The opening speech was held by Patrick Ness on September 10, 2014, 9.30 a. m. on the main stage at Haus der Berliner Festspiele.


Live recording of the speech


When I was 8 years old, I was told I would be dead before the year was out.                            

I lived in a tiny town called Puyallup, Washington, about 35 miles south of Seattle.  Though my home state is one of the country’s most literate and progressive –we voted to legalise both gay marriage and pot – America is nothing if not varied, and Puyallup was – and remains – the home of several enormous evangelical mega-churches.

My family, at the time, attended the Puyallup Nazarene Church, which was Pentecostal and evangelical, and on December 31st, 1979, we attended a midnight New Year’s Eve service. 

During the sermon, the Pastor told us that he believed, in his heart, that 1980 was the year that the Lord was going to come back to Earth.  That the Rapture would happen, and the End Times begin.  Before the end of the next year, we would all either be called up to Heaven for eternity or dead under the heel of an Antichrist. 

Now that…  that is fucked up.  I’m not going to defend it or try to explain it, but I will say this – and this is important.  This was a church attended by some truly lovely, kind people, some of whom I still know and cherish.  I’m not out to bash anyone tonight, I’m really not.

Regardless, I was eight years old.  Crucially, I had just turned eight two months before, and I say crucially because, in my church, the general accepted age of moral responsibility – which is to say, the age after which you could choose to be baptised – was seven.  If the Rapture had come before I turned seven, I’d have nothing to worry about; I’d have been an innocent child and zipped right up to Heaven.

But I was now eight and responsible for my soul. 

Even then, though, even at eight, I knew I wasn’t up to it.  In my child head, I knew that wasn’t good enough, that I’d never be good enough for a God whose demands seemed, even then, capricious and unreliable.

Now, I’m not asking for sympathy.  We get the lives we get, and mine was a lot easier than many people.

But I do ask for empathy.  Because I truly believe that – though your circumstances were probably different – I doubt what you felt aged eight was actually all that dissimilar.

Aged eight, I was faced with my mortality.  But:  I was expected to cope.  And I did cope.


Why On Earth Write Books For Children?

The title of this speech is, roughly, “Why on earth write books for young people?” but I suppose better questions are, “Who are young people?” and “What is childhood?”

Truly, what is childhood?  We all think it’s freedom from responsibility, constant laughs, tantrums, just the most brilliant bloody time ever.

But I don’t think so.  I think it’s partially those things.  But I think it’s also being told when you’re eight that the world will be ending soon and there’s a good chance you won’t make it. I think we’ve all got something like that.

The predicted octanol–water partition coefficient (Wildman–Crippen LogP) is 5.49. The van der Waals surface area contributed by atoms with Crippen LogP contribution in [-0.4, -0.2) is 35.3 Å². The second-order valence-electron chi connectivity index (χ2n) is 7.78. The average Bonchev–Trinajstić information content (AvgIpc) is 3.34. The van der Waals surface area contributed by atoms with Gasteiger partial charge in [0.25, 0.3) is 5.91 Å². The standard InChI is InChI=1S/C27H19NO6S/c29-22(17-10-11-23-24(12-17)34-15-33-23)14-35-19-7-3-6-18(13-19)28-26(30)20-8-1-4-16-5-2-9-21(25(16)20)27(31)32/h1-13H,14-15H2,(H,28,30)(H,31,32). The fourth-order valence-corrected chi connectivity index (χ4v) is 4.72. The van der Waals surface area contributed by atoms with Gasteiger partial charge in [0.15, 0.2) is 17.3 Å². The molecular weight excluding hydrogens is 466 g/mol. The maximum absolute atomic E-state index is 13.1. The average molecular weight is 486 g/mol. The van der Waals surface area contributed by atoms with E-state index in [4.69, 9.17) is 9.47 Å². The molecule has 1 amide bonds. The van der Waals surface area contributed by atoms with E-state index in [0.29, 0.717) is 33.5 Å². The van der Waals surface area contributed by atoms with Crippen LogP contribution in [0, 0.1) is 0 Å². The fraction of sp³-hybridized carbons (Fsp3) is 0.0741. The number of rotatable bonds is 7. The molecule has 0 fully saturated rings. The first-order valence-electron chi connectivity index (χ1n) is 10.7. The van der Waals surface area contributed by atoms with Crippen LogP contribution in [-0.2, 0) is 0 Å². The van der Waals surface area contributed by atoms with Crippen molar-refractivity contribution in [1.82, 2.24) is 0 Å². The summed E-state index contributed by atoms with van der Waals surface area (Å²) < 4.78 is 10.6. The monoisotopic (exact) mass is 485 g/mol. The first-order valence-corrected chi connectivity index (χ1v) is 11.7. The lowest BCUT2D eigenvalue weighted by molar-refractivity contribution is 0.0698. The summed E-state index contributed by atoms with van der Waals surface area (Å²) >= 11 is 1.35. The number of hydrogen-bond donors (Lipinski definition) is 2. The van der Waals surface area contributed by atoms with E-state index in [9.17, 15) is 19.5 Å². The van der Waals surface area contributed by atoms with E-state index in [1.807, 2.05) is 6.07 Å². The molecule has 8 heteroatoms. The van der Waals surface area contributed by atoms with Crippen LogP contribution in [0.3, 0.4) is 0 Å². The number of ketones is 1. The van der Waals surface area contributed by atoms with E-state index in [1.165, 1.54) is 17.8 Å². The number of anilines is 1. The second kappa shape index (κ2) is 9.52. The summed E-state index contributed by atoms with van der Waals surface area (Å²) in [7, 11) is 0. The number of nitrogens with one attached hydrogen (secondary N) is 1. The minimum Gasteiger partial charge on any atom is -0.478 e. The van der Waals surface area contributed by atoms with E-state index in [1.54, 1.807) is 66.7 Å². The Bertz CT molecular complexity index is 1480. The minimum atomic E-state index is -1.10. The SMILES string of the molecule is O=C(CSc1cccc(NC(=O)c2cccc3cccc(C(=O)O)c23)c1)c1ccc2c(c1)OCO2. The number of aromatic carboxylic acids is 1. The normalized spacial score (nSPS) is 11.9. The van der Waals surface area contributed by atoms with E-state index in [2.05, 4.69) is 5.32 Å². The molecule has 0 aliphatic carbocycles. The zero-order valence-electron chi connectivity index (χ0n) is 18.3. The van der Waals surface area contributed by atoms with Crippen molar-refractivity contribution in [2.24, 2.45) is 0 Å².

I’ve got a theory of personality.  Or rather, let’s call it the metaphor I use to explain my own personality to myself.  I think I’m every age I ever was.  I don’t think I stop being 8 or 22 or 17.  It’s all there.  I see myself as a big warehouse that contains every single thing that’s ever happened to me.  And who I am and how I feel on a particular day is where I’m standing in that warehouse and what I’ve decided to pick up and hang on to.

So when I write for teenagers, I’m not writing for a nebulous “them”.  I’m writing for the teenager I was, the teenager I still am.

I’m writing, in fact, for that 8 year old, in Puyallup, Washington, wondering how he’s going to die sometime in 1980.

But a story comes from who you are and what you care about.  And I look at that 8-year-old boy on New Year’s Eve and I have such compassion for him.

- I know he’s going to make it and I know that maybe it even needed to be as hard as it was to become the person I am today

- But I wish – I wish with all my heart - that I could have told him he wasn’t alone.

Because that’s one of the amazing things that books do.  They show you that you’re not alone

The difference for me is that teen books didn’t really exist when I was a teenager.  I didn’t have books that told me I wasn’t alone.

I was a gay teen, as I said, but I was a gay teen in 1986, 87, 88.  There were no books by Tim Federle, there were no books by David Levithan.  And this was years before the internet and finding other people on the planet who might know what you’re going through.

There were no other gay kids at my high school that I knew of – and as far as I know 25 years later, none of them have come out either, which seems statistically improbable, but there you go, bless their closeted Republican little hearts. 

But here’s another true story about one of my best friends in high school – let’s call him Craig, not his real name.  We were quite different people, he was very sporty and into school politics, but we were both in all the honours classes and were alphabetically close in name, so we’d sat next to each other for years and become good friends.